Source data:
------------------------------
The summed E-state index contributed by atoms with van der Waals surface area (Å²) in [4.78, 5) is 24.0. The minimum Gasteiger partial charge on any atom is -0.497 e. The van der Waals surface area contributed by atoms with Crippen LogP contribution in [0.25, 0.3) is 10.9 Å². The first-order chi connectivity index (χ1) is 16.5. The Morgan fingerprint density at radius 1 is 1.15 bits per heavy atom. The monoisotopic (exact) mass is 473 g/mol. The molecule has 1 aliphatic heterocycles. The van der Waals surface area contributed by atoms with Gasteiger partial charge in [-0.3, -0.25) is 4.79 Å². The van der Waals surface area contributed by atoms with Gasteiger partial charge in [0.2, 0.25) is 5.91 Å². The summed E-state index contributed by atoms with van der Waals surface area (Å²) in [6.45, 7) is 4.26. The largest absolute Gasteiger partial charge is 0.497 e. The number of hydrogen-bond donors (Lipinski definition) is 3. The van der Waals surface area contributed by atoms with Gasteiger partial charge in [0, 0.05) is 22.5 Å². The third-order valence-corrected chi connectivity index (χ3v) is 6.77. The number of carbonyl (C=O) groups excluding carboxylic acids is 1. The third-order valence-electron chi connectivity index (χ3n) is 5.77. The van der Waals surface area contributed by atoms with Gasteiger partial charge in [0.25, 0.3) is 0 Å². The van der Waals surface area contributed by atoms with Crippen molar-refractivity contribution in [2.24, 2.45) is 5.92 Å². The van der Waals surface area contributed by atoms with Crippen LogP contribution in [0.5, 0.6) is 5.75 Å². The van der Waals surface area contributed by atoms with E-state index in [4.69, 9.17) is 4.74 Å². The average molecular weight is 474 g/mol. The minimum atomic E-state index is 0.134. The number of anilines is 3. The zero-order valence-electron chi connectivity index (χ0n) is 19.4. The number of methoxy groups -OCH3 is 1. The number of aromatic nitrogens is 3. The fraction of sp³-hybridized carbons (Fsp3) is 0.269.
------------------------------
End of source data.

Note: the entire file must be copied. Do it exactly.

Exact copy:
The summed E-state index contributed by atoms with van der Waals surface area (Å²) in [4.78, 5) is 24.0. The minimum Gasteiger partial charge on any atom is -0.497 e. The van der Waals surface area contributed by atoms with Crippen LogP contribution in [0.25, 0.3) is 10.9 Å². The first-order chi connectivity index (χ1) is 16.5. The Morgan fingerprint density at radius 1 is 1.15 bits per heavy atom. The monoisotopic (exact) mass is 473 g/mol. The molecule has 1 aliphatic heterocycles. The van der Waals surface area contributed by atoms with Gasteiger partial charge in [-0.3, -0.25) is 4.79 Å². The van der Waals surface area contributed by atoms with Gasteiger partial charge in [0.2, 0.25) is 5.91 Å². The summed E-state index contributed by atoms with van der Waals surface area (Å²) in [6.45, 7) is 4.26. The largest absolute Gasteiger partial charge is 0.497 e. The number of hydrogen-bond donors (Lipinski definition) is 3. The van der Waals surface area contributed by atoms with Gasteiger partial charge in [0, 0.05) is 22.5 Å². The third-order valence-corrected chi connectivity index (χ3v) is 6.77. The number of carbonyl (C=O) groups excluding carboxylic acids is 1. The third-order valence-electron chi connectivity index (χ3n) is 5.77. The van der Waals surface area contributed by atoms with Gasteiger partial charge in [0.25, 0.3) is 0 Å². The van der Waals surface area contributed by atoms with Crippen molar-refractivity contribution in [2.24, 2.45) is 5.92 Å². The van der Waals surface area contributed by atoms with Crippen LogP contribution in [0.5, 0.6) is 5.75 Å². The van der Waals surface area contributed by atoms with E-state index in [4.69, 9.17) is 4.74 Å². The average molecular weight is 474 g/mol. The minimum atomic E-state index is 0.134. The number of anilines is 3. The zero-order valence-electron chi connectivity index (χ0n) is 19.4. The number of methoxy groups -OCH3 is 1. The number of aromatic nitrogens is 3. The fraction of sp³-hybridized carbons (Fsp3) is 0.269.